(The Rise and Fall of the Confederate Government, Jefferson Davis, Volume II, D. Appleton & Company, 1881, pp. 187-189)

 

 

Lincoln’s Cotton Dilemma

To underscore that the war was fought by the North against secession – not to end slavery – Lincoln and his Secretary of State William Seward early sought the capture Southern ports to restore tariff collection and supply slave-produced cotton for starved New England mills. Also, if the ports were opened by force and cotton exported once again, the chance of European recognition of the new American republic was further diminished.

Bernhard Thuersam, www.Circa1865.com

 

Lincoln’s Cotton Dilemma

“During the winter of 1861-62 Seward assured Britain and France that a significant volume of cotton would soon be exported to Europe through Confederate ports captured by Union forces. Lincoln thought that the United States should “show the world we were fair in this matter favoring outsiders as much as ourselves.”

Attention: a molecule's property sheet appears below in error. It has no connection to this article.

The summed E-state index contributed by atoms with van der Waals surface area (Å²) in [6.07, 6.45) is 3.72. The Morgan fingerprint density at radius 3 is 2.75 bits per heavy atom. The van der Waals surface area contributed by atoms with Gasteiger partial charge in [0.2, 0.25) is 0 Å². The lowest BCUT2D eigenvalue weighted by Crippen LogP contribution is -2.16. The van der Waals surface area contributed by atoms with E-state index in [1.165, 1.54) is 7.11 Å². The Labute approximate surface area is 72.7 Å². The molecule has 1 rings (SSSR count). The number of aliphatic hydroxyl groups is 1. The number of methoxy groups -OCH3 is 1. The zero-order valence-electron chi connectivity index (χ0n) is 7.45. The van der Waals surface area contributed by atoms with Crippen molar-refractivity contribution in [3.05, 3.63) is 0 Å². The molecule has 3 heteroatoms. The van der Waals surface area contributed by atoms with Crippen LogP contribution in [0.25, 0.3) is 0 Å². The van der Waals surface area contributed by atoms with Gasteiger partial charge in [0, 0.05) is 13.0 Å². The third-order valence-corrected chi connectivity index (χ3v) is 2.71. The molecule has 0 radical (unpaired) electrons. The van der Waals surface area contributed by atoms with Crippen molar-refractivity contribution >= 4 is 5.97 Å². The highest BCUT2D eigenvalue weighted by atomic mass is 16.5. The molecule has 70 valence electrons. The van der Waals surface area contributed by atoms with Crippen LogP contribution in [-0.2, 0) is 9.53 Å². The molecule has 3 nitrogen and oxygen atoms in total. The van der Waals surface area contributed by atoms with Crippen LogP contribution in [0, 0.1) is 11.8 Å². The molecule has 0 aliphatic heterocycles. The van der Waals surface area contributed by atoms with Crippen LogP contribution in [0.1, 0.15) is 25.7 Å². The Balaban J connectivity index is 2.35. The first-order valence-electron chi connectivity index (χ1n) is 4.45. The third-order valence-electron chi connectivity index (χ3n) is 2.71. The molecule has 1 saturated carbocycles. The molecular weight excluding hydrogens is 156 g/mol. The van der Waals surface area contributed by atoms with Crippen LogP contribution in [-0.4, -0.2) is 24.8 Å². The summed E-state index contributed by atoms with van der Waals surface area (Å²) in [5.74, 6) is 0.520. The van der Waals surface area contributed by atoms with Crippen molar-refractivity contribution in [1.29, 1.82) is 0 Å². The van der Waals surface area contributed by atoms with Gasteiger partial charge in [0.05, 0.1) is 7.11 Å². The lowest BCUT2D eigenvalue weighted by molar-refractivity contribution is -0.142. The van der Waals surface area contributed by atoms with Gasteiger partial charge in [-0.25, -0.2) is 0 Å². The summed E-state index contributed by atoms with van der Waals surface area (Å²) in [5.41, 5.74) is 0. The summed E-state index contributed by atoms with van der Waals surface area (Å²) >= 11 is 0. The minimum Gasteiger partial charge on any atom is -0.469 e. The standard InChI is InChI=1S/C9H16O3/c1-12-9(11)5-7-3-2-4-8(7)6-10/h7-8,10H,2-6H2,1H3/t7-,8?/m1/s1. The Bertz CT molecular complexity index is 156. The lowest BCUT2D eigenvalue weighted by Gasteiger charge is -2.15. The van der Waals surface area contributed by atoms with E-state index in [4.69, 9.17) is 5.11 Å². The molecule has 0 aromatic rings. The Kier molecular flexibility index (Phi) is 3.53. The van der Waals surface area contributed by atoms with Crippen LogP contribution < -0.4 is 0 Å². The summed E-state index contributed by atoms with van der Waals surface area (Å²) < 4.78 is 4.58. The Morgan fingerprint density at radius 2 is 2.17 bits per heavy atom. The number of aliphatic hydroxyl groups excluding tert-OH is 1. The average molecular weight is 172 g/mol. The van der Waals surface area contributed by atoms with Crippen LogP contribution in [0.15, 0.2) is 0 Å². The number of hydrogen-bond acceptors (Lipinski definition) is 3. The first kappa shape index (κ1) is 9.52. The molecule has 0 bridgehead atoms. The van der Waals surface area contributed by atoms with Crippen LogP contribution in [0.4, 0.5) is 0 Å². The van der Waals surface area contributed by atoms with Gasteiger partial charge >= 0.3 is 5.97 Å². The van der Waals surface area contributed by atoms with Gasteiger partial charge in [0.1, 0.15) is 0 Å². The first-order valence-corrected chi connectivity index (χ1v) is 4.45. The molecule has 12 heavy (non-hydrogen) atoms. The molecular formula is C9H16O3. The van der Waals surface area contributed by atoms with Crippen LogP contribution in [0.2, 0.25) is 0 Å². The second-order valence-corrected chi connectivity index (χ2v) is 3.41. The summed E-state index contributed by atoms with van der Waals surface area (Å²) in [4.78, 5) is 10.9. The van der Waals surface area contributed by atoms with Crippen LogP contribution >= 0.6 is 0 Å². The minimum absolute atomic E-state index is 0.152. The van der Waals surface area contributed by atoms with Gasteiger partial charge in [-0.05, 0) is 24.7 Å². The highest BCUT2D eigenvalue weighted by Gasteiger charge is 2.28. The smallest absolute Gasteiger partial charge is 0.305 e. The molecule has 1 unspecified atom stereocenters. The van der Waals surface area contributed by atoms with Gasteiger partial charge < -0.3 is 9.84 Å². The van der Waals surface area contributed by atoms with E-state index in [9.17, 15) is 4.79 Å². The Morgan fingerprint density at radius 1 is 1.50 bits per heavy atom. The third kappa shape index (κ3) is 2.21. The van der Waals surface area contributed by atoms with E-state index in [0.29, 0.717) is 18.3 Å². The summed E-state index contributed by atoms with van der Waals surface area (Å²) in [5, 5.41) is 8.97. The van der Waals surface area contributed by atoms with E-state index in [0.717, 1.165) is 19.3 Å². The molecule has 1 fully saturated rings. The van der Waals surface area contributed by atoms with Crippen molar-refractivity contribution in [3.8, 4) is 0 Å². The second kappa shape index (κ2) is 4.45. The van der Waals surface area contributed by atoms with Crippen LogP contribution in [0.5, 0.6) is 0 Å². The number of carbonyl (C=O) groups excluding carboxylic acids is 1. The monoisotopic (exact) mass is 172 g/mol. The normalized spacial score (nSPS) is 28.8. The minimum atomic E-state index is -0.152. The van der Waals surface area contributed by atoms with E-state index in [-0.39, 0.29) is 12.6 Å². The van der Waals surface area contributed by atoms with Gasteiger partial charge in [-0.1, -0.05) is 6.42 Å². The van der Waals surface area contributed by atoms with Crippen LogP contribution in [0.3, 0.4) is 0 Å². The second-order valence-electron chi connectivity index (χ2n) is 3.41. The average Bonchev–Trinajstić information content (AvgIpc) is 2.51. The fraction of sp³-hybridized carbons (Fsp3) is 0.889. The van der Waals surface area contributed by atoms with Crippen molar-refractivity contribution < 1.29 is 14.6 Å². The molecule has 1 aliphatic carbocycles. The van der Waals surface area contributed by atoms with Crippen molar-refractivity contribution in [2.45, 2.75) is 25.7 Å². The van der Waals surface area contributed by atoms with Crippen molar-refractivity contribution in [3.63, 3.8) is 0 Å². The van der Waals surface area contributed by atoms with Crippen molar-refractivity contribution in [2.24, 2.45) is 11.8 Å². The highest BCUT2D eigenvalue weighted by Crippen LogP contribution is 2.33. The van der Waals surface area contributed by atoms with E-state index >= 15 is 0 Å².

Although he was “by no means sure that [the planters] would bring their cotton to the port after we opened it, it would be well to show Europe that it was secession that distressed them and not we.”

The Confederates soon demonstrated that they would rather burn their cotton than allow it to fall into Yankee hands. The French consul estimated that about a quarter of a million bales were burned at New Orleans just prior to its capture by Union forces in April 1862. In August of that year the British consul in Charleston estimated that “about 1,000,000 bales have been destroyed at various places to prevent them falling into the hands of Federals.”